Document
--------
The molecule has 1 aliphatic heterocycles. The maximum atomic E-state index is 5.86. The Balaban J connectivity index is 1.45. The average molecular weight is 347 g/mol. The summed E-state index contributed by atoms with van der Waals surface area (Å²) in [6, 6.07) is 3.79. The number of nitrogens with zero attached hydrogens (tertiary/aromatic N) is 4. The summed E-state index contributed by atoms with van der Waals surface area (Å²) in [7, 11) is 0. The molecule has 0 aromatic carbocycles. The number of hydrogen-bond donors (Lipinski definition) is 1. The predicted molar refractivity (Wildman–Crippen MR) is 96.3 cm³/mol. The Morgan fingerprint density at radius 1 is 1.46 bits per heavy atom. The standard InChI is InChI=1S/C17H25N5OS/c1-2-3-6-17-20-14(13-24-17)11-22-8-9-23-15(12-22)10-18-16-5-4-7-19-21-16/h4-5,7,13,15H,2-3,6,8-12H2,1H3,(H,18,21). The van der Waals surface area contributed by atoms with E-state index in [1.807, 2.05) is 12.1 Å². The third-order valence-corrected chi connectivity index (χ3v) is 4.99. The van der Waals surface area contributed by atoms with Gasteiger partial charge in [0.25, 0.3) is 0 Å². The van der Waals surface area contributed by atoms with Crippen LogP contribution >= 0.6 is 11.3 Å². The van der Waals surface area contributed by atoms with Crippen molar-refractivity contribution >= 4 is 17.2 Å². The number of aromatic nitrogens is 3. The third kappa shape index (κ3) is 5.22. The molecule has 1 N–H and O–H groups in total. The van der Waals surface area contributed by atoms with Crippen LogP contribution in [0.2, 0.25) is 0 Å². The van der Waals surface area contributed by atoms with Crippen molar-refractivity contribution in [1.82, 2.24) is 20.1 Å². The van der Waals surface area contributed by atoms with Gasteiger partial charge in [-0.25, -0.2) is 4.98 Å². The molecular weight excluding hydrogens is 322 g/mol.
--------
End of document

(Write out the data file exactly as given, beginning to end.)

The molecule has 1 aliphatic heterocycles. The maximum atomic E-state index is 5.86. The Balaban J connectivity index is 1.45. The average molecular weight is 347 g/mol. The summed E-state index contributed by atoms with van der Waals surface area (Å²) in [6, 6.07) is 3.79. The number of nitrogens with zero attached hydrogens (tertiary/aromatic N) is 4. The summed E-state index contributed by atoms with van der Waals surface area (Å²) in [7, 11) is 0. The molecule has 0 aromatic carbocycles. The number of hydrogen-bond donors (Lipinski definition) is 1. The predicted molar refractivity (Wildman–Crippen MR) is 96.3 cm³/mol. The Morgan fingerprint density at radius 1 is 1.46 bits per heavy atom. The standard InChI is InChI=1S/C17H25N5OS/c1-2-3-6-17-20-14(13-24-17)11-22-8-9-23-15(12-22)10-18-16-5-4-7-19-21-16/h4-5,7,13,15H,2-3,6,8-12H2,1H3,(H,18,21). The van der Waals surface area contributed by atoms with E-state index in [1.807, 2.05) is 12.1 Å². The third-order valence-corrected chi connectivity index (χ3v) is 4.99. The van der Waals surface area contributed by atoms with Gasteiger partial charge in [0.25, 0.3) is 0 Å². The van der Waals surface area contributed by atoms with Crippen LogP contribution >= 0.6 is 11.3 Å². The van der Waals surface area contributed by atoms with Crippen molar-refractivity contribution >= 4 is 17.2 Å². The number of aromatic nitrogens is 3. The third kappa shape index (κ3) is 5.22. The molecule has 1 N–H and O–H groups in total. The van der Waals surface area contributed by atoms with Crippen LogP contribution in [0.2, 0.25) is 0 Å². The van der Waals surface area contributed by atoms with Crippen molar-refractivity contribution in [1.82, 2.24) is 20.1 Å². The van der Waals surface area contributed by atoms with Gasteiger partial charge in [-0.25, -0.2) is 4.98 Å². The molecular weight excluding hydrogens is 322 g/mol.